On ABC last night there was a excellent video “Animal rights campaigner spreads message“. It is worth watching for people who (unlike me) haven’t been seen some of the material before. It concerns a animal rights activist in aussie, wealthy backers, and a certain amount of bloody silly self-righteousness from groups that don’t enforce their own legislation and standards.
There are some absolutely ironically hilarious parts in this video.
JAMES KELLAWAY, AUSTRALIA EGG CORPORATION: I question the authenticity of this footage. We need to carefully analyse and question it. I don’t want to disregard it, but we need to question it. Why? Because it has been shot by someone with a vested interest and a motive and motive – a motive to shut down egg production.
What he doesn’t stress of course, is that he also has a even stronger vested interest in questioning this footage. After all it is shot at a farm producing eggs.
In New Zealand, the best summary material I’ve found was from “Falls the shadow“* by Peter Beatson which is the notes for a oral presentation to the New Zealand Law Commission on 28th August 2008. Essentially from my reading of it, we have a reasonably good basic act, some moderately dubious regulation of top of it in terms of welfare standards, and pathetic enforcement.
How pathetic? Really really pathetic – read the section “Inadequate resources” starting at the end of page 14. I’ve pulled a few quotes below to give an idea of the issue .
…there are around 150 million farm animals being processed in this country each year. MAF has only five inspectors to monitor their well-being and to enforce the codes of welfare. One inspector, for example, has to police a region encompassing the Waikato, Bay of Plenty, Coromandel, Auckland and Northland (Fox 2008). The inspectorate has a working budget of only $180,000 a year (ibid), and the entire animal welfare establishment has a budget of only between $2.5 and $3 million a year. When you consider that the product of those animals accounts for the majority of our export trade and earns the country over $20 billion a year (Carter 2008), ….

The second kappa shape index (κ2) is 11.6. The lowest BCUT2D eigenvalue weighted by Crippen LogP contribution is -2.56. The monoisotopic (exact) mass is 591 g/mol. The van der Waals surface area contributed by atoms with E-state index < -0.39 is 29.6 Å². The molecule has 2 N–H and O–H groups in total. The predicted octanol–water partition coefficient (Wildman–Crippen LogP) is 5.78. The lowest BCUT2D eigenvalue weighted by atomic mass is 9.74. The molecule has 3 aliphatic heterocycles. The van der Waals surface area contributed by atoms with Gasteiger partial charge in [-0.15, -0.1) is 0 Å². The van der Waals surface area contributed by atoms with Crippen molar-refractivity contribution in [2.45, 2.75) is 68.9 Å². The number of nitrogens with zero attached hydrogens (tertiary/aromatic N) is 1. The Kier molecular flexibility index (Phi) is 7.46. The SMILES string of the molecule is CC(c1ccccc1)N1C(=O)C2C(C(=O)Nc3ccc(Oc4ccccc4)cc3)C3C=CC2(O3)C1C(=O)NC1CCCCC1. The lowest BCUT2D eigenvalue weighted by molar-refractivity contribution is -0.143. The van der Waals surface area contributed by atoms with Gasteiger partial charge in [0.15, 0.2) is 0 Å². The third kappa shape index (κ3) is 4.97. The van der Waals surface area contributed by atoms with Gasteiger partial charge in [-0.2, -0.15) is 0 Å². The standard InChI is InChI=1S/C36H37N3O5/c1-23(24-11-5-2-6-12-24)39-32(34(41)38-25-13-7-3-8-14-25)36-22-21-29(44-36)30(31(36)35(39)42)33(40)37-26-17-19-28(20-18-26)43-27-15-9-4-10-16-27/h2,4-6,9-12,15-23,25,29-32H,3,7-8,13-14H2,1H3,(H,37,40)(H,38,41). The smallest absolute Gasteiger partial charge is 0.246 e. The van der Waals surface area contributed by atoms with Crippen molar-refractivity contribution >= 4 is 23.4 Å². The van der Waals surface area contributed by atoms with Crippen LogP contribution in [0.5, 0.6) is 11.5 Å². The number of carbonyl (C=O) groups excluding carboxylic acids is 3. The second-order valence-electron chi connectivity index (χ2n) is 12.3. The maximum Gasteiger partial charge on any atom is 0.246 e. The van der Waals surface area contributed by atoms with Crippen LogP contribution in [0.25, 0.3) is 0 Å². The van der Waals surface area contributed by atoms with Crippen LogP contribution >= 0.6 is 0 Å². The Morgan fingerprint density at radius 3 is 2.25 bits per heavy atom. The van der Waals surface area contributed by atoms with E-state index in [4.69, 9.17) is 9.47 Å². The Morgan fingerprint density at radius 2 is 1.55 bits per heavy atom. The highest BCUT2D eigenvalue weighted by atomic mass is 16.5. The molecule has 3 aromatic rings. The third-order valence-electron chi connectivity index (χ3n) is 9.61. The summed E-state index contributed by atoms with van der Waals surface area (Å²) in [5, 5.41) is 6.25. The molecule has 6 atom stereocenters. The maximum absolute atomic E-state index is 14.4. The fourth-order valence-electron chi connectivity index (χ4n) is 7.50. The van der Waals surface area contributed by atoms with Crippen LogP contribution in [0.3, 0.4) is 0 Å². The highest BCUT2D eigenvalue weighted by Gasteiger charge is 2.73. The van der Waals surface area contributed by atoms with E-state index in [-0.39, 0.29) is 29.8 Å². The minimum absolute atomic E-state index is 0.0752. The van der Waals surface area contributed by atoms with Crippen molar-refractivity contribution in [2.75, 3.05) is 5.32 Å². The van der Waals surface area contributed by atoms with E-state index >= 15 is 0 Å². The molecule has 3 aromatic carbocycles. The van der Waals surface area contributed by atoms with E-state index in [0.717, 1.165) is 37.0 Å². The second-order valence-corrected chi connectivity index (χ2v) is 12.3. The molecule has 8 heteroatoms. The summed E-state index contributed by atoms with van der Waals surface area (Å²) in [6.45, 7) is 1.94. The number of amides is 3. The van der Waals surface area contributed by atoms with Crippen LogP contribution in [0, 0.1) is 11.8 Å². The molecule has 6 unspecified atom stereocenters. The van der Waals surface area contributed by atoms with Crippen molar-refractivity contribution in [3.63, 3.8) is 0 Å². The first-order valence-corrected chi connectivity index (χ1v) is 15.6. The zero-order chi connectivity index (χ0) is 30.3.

A similar resourcing problem is experienced by the SPCA. It has the statutory responsibility for investigating and prosecuting alleged acts of cruelty to animals (11000 last year) and to house animals that have been confiscated in the course of those prosecutions. To carry out this work, it maintains around 100 officially accredited inspectors in the field which is 20 times more than the MAF inspectorate. Even so, like MAF its resources are often stretched very thin. For the entire West Coast, for instance, there is just one unpaid volunteer SPCA inspector. The SPCA does the state’s work for it, thus saving government coffers an estimated $5 million a year (RNZSPCA Annual Report 2007) or twice the budget allotted to the official state welfare apparatus.
Even outside times of drought and flood, it is clear that MAF is massively under-resourced to police the institutionalised brutality that occurs in the animal production sector. It is also manifestly inequitable that the SPCA should shoulder the statutory responsibility of policing and prosecuting breaches of the Act in regard to companion animals, and housing the animals involved, while having to rely on charitable donations and volunteer inspectors. Wherever one stands on other debates, it would seem undeniable, considering the Minister of Agriculture’s own words on the subject, that the New Zealand government wants to have a clean international image for animal welfare without earning it. Putting it crudely, it doesn’t put its money where its mouth is.
As in Australia, this is the situation that leads to the animal rights movement getting into egg farms illegally. They shoot the footage to make the public aware of this situation and others, inform the SPCA about where to look, and put up with harassment of the police.
The police have the powers since 1999 to also do enforcement in this area. However they seem to prefer to push it to the under-funded SPCA, while using their funds to push silly charges on activists and to spy on them.
This is why there are an increasing number of animal rights activists and a increasing vegetarian/vegan community. Since Rochelle has been exposing me to these videos and frameworks, I’ve stopped eating factory farmed food for a different reason to hers. In my opinion, the conditions are almost guaranteed to generate public health risks at some point.
Hat-tip to Rex Widerstrom for the video and Rochelle Rees for the reading links.
* I’ve given a google cached document here because the link is broken on Peter Beatsons page at Massey Uni.